Benny’s Love

Benny’s Love
by
F.Ulanoff
Benny pushed away his kibble bowl with his paw.
Uncharacteristic of a dog his age, but this was not a good day for him.
In fact this was the worst day of his sad life.
Can a canine have a sad life?
Just ask Benny. He’ll be glad to invite you into it.
He lives down the street from me and I know how it must be for him. He barks from his yard all day long. Freezing weather, scalding hot summer days, Benny is out there. No wonder his life is in the dumps.
As I pass him tied up with a long rope around his neck, attached to a clothesline pole I stand behind the fence, then reach over to rub his head, the howling and barking ceases and I smile and I know he’s smiling too.
Each time I feel a connection with Benny. I can tell when his paws are aching, because I feel it in my feet.
I also know when he is thirsty, because my mouth gets dry. On these occasions I’ll pour some water from the small bottle I carry with me on my many excursions, into my hand and watch the pleasure Benny gets from the liquid.
You probably wonder how I know his name is Benny. Well I could say I heard his owner call out to him, or I can confess the truth. He told me.
He also spoke of having never been inside the walls of his owner’s home for more than ten minutes at a time. When I realized what was being transmitted, my heart hurt for him.
Benny is a beautiful black Labrador who didn’t look more than a year old.
What could have caused this abuse I wondered sitting in my back yard? Then I sensed his presence again, and it asked for my help, because he was now inside of the house for a few minutes and did not want to leave. I could hear the strap come down on Benny’s back and eventually a door open and close.
After what I’d just experienced I was compelled to run down to the little brown house, with its giant yard, where Benny lived and kick some butt. At least that’s what I intended to do, until I heard from him again. No please don’t come over. I know what you’re thinking and I must tell you not to come. It isn’t safe. He has a riffle and he’s mad at me.
I tried to heed his warning but my emotions ran deep for Benny. I have to admit; I loved him and needed to save him, no matter what the risks where.
In two minutes I had on my sneakers and a grabbed a baseball bat for protection, and then raced down the street and up the honeysuckled pathway where he lived.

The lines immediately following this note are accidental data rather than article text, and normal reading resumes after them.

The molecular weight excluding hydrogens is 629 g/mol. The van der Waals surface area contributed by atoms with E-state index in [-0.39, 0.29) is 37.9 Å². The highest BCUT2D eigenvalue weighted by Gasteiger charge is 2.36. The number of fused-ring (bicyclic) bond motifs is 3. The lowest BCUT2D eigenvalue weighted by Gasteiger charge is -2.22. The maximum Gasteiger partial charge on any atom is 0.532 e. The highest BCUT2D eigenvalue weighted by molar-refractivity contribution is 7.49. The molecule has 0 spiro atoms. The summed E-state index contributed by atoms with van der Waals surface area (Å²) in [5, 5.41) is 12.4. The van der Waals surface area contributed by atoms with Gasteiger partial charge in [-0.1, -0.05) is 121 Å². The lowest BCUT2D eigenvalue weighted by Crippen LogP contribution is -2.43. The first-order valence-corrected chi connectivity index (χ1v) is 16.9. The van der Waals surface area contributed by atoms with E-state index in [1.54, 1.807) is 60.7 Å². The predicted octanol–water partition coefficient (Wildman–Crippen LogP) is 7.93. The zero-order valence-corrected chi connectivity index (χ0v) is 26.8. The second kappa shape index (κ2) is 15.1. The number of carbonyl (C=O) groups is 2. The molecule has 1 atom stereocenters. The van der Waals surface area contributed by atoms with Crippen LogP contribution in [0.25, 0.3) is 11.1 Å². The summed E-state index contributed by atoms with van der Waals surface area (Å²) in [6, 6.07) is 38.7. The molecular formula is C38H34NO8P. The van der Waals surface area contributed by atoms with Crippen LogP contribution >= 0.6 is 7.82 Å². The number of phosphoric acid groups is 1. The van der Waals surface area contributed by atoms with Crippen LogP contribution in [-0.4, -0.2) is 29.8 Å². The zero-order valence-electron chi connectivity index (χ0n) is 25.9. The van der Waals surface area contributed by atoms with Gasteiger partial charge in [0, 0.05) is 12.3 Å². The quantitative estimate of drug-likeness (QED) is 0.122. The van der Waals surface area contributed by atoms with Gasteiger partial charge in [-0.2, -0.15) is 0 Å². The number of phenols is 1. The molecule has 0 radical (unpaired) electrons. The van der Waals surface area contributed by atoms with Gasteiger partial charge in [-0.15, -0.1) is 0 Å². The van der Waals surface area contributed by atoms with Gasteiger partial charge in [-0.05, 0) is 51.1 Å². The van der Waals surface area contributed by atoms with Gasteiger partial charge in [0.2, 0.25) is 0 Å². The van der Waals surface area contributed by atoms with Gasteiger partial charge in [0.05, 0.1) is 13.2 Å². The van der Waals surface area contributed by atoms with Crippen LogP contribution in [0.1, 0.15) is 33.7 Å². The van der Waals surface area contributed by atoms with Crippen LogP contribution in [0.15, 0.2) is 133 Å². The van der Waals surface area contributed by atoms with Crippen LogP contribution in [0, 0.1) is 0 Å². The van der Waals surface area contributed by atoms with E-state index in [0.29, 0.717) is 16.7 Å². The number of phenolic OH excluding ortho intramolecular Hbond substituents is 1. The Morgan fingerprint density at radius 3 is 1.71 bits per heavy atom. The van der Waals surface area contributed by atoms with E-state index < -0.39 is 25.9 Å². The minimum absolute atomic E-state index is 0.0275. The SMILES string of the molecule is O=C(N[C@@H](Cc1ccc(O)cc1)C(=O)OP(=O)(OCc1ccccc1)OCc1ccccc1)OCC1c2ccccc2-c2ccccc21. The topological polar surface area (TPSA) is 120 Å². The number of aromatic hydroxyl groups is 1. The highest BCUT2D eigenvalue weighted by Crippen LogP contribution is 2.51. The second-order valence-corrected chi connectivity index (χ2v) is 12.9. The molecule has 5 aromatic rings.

Noticing that Benny was still on his lease in back I felt, that in some way I’d be able to help him. If I could just warn his owner that if I ever saw him mistreating his dog again I will call the police, because after all it was a crime to abuse an animal. I’d almost forgotten that Benny was more than that to me.
Then a feeling overpowered me before I reached for the door bell. I see you. Come get me. Untie me.
I was compelled to sneak around to the back yard and crawl over the fence to where he was tied up. Right here, I’m here, do you see me?
“Yes my friend. I’ll be right there.
I noticed that he was beginning to bark while edging his was closer to the fence. In fact I had to verbally warn him of my hopeful rescue. “This way boy, I’ll get you out of here.” After he heard my voice he quieted down, wagged his tail and I carefully followed the long rope to the pole where I untied it. Now let’s get you out of hear.
No please Patty he’s coming. Save yourself.
I turned my head around and noticed the man with the riffle running around from the front of the door to the back yard, when I scooped up Benny in my arms and found a gate in the back leading to the ally. I unlatched it and ran. I could hear the shouting from the man behind us, and also heard someone else, running behind him; which both Benny and I hoped would be the law.
I took refuge for us on the side of a dumpster and eventually made my way back to my own yard gate.Out of breath I released my latch and set Benny down into my own yard and eventually into my home where he lived with me for as long as I can remember.
And as far as know there was never any notice of a missing dog anywhere; and as far as Benny and I commutating as before. It never happened again. Our connection was that of love for one being to another and that was enough for us.

The End

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About Fay Ulanoff

I am a freelance writer who dribbles out flash fiction, amongst writing off the wall children's literature.
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